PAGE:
As the global Investor Relations conference circuit bid farewell to 2015, major players converged in Australia to discuss the trends that will dominate the industry in the coming year.
December’s Australian Investor Relations Association (AIRA) Conference has come and gone, and with it, the final word on the pressing issues for Investor Relations in 2015. As participants gear up for a new year of IR conferencing, they do so with a clear consensus on the trends that will shake 2016.
Though the IR event Down Under offered a last chance to stake new or controversial claims, the tenor of presentations largely echoed those of other IR conferences held in 2015 in the U.S., U.K., Canada, and Europe. Namely, that new technologies will play an increasingly central role in how IR strategies are conceived and implemented, shortening the distance between stakeholder and company.
The Importance of Mobile Continues to Grow
In particular, presentations given by the Australian event sponsors Computershare and Omni Market Tide highlighted how IR strategies will move beyond the more traditional digital channels. Experts agreed that mobile applications will become a central platform for improving stakeholder engagement for public companies throughout global equity markets.
Other speakers addressed the inevitable reluctance that comes with change. Presenting at the European IR conference, ShareholderApp highlighted the doubt that some IR professionals still harbor as to the need for mobile apps and mobile-optimized websites. Don’t other digital tools already connect stakeholders across the web? And if you already have a mobile-enabled site, why bother with apps?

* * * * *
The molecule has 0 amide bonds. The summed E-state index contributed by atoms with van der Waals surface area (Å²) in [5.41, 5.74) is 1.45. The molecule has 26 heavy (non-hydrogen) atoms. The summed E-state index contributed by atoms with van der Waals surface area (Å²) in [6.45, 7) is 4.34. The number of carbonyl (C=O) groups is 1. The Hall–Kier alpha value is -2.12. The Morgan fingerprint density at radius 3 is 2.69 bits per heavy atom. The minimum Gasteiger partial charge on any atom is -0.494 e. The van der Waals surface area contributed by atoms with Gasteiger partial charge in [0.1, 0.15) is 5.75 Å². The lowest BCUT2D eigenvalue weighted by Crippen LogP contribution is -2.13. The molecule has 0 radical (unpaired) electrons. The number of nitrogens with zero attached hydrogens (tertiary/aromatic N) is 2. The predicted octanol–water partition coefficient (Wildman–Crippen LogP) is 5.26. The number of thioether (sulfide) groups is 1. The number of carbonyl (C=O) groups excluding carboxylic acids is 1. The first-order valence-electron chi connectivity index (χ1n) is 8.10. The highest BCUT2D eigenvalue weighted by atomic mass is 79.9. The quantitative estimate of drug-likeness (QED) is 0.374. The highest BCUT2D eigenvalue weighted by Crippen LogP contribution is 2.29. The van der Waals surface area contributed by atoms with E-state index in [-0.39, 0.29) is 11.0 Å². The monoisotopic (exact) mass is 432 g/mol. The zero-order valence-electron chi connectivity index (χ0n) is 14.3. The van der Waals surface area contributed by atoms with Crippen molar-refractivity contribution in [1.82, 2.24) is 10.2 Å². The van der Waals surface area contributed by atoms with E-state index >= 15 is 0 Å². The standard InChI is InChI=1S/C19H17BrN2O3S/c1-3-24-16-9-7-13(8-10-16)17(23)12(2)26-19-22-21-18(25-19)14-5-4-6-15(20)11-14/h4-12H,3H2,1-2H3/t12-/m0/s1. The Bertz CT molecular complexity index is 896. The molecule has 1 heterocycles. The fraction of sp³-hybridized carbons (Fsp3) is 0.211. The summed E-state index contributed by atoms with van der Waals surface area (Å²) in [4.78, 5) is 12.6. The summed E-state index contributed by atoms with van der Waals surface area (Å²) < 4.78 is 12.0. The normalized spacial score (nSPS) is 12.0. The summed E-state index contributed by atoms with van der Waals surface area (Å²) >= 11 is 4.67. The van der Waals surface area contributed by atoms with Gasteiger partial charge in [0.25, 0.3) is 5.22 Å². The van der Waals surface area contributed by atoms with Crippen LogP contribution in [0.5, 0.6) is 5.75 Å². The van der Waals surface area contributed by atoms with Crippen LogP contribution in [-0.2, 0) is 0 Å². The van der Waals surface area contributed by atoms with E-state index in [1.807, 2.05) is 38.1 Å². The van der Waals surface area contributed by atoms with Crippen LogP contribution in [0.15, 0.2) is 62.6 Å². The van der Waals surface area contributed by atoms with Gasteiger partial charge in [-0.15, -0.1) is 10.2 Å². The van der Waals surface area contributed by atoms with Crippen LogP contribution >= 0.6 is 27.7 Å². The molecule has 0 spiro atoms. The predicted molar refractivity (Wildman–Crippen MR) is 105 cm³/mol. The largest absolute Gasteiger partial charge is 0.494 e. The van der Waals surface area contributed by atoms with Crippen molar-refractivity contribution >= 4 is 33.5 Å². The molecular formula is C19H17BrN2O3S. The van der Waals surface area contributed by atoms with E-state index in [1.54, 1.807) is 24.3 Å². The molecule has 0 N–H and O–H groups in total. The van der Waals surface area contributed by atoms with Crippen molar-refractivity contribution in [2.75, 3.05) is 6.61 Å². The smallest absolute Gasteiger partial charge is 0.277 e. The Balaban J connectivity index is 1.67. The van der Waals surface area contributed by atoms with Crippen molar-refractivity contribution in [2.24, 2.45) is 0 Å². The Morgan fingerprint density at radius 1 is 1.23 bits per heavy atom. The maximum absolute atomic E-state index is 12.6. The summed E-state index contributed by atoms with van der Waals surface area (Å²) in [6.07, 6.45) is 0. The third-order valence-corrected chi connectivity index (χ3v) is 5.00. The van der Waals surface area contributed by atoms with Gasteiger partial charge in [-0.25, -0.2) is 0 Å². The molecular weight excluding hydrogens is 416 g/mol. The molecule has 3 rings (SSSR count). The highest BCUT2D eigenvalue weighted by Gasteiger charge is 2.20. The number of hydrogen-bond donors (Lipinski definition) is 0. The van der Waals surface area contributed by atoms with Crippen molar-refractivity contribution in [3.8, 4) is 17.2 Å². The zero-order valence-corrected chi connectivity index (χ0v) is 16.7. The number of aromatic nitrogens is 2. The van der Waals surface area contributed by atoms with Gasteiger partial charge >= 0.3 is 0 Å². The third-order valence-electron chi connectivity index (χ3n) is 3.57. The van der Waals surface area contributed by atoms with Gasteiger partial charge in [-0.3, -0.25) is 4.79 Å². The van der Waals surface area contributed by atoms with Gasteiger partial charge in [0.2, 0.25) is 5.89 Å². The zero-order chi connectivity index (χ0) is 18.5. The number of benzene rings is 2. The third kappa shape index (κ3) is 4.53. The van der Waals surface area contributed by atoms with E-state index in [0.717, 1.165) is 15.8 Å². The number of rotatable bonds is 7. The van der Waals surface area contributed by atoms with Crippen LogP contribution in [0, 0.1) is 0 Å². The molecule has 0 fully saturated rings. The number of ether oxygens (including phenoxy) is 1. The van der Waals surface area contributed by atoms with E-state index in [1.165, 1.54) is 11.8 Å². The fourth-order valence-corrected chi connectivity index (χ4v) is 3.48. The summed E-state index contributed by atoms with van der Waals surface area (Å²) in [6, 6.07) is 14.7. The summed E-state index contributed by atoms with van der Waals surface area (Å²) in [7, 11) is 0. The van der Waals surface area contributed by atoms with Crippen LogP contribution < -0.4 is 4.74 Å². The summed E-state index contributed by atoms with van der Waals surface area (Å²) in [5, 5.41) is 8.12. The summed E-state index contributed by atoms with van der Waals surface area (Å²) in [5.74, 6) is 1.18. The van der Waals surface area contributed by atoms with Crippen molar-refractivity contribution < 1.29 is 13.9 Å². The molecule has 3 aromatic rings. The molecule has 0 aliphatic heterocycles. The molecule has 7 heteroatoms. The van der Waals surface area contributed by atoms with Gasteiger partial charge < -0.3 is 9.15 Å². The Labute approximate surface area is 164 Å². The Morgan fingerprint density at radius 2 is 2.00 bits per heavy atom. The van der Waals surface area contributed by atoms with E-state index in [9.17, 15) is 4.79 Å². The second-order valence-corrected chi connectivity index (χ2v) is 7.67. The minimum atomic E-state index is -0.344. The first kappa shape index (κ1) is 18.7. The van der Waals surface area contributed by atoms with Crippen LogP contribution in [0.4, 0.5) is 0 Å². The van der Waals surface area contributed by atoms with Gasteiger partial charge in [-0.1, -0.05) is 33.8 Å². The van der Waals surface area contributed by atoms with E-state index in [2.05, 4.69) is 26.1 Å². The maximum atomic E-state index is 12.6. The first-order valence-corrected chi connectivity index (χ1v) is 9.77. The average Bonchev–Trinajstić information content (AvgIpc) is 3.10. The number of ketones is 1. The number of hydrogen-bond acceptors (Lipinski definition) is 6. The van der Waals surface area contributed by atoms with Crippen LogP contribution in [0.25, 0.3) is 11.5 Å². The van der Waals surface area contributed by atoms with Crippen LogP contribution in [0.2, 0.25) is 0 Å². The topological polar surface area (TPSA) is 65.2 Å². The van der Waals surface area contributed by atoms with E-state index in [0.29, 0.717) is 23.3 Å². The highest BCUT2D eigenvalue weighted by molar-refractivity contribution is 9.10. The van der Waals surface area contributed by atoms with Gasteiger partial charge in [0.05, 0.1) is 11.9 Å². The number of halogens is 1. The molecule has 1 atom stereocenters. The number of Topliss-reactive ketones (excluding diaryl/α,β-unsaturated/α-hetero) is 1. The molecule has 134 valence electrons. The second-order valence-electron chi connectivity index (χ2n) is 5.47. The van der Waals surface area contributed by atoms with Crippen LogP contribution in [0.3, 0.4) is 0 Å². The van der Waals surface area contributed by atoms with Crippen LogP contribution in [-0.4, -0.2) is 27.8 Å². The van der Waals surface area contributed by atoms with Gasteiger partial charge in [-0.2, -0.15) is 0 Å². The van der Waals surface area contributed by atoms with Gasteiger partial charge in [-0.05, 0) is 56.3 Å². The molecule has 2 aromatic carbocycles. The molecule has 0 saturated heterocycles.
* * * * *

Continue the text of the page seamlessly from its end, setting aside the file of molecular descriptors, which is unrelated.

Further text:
ShareholderApp Co-Founder Chris Muldoon likened these discussions to those that occurred back in the early days of the Internet, when many corporates initially pushed back against website adoption.
“Many IR practitioners are still dancing around the question of whether they need to add a mobile application to their IR program,” he observed, “which of course leads to a discussion around the differences between mobile-enabled websites and mobile apps.”
Muldoon explained: “Websites and mobile apps are two completely different animals.”
“Websites will continue to be the destination for deeper and more ponderous stakeholder research, likely conducted on a laptop or desktop computer. However, mobile apps offer a more connected relationship with investors by simple virtue of keeping them informing them via Notification Alerts whenever there’s important news to share. It breeds the expectation of mutual trust and proactive dialogue — the idea that a public company will tap you on the shoulder whenever they have something significant to say,” he said.
“A mobile app also offers a one-click entry point, which is another feature that helps build a more connected relationship between a company and its stakeholders.”
It will be interesting to see how the conversation develops as we move into 2016 and another season of IR conferences. But if the strong trends that have emerged from the AIRA and other 2015 conferences are any indication, we should expect the IR industry to move in the direction of more broad and responsive digital connection to stakeholders.